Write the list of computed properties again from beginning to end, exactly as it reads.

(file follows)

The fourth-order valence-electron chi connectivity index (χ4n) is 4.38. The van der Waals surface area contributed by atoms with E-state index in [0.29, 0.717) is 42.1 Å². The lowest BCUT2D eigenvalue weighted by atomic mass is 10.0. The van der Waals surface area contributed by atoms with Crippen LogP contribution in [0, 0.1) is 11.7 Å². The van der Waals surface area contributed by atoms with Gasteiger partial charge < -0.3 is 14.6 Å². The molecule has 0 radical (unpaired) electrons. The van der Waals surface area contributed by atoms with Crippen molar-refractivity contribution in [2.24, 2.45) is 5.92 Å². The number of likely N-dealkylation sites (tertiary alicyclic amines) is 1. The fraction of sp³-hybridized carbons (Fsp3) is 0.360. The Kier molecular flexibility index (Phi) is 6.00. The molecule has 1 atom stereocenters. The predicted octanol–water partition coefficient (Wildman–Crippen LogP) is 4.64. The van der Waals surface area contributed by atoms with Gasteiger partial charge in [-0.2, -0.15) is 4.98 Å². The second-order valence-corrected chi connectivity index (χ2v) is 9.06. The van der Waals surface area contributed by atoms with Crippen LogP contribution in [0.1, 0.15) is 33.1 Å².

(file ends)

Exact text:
The fourth-order valence-electron chi connectivity index (χ4n) is 4.38. The van der Waals surface area contributed by atoms with E-state index in [0.29, 0.717) is 42.1 Å². The lowest BCUT2D eigenvalue weighted by atomic mass is 10.0. The van der Waals surface area contributed by atoms with Crippen LogP contribution in [0, 0.1) is 11.7 Å². The van der Waals surface area contributed by atoms with Gasteiger partial charge < -0.3 is 14.6 Å². The molecule has 0 radical (unpaired) electrons. The van der Waals surface area contributed by atoms with Crippen molar-refractivity contribution in [2.24, 2.45) is 5.92 Å². The number of likely N-dealkylation sites (tertiary alicyclic amines) is 1. The fraction of sp³-hybridized carbons (Fsp3) is 0.360. The Kier molecular flexibility index (Phi) is 6.00. The molecule has 1 atom stereocenters. The predicted octanol–water partition coefficient (Wildman–Crippen LogP) is 4.64. The van der Waals surface area contributed by atoms with Gasteiger partial charge in [-0.2, -0.15) is 4.98 Å². The second-order valence-corrected chi connectivity index (χ2v) is 9.06. The van der Waals surface area contributed by atoms with Crippen LogP contribution in [0.1, 0.15) is 33.1 Å².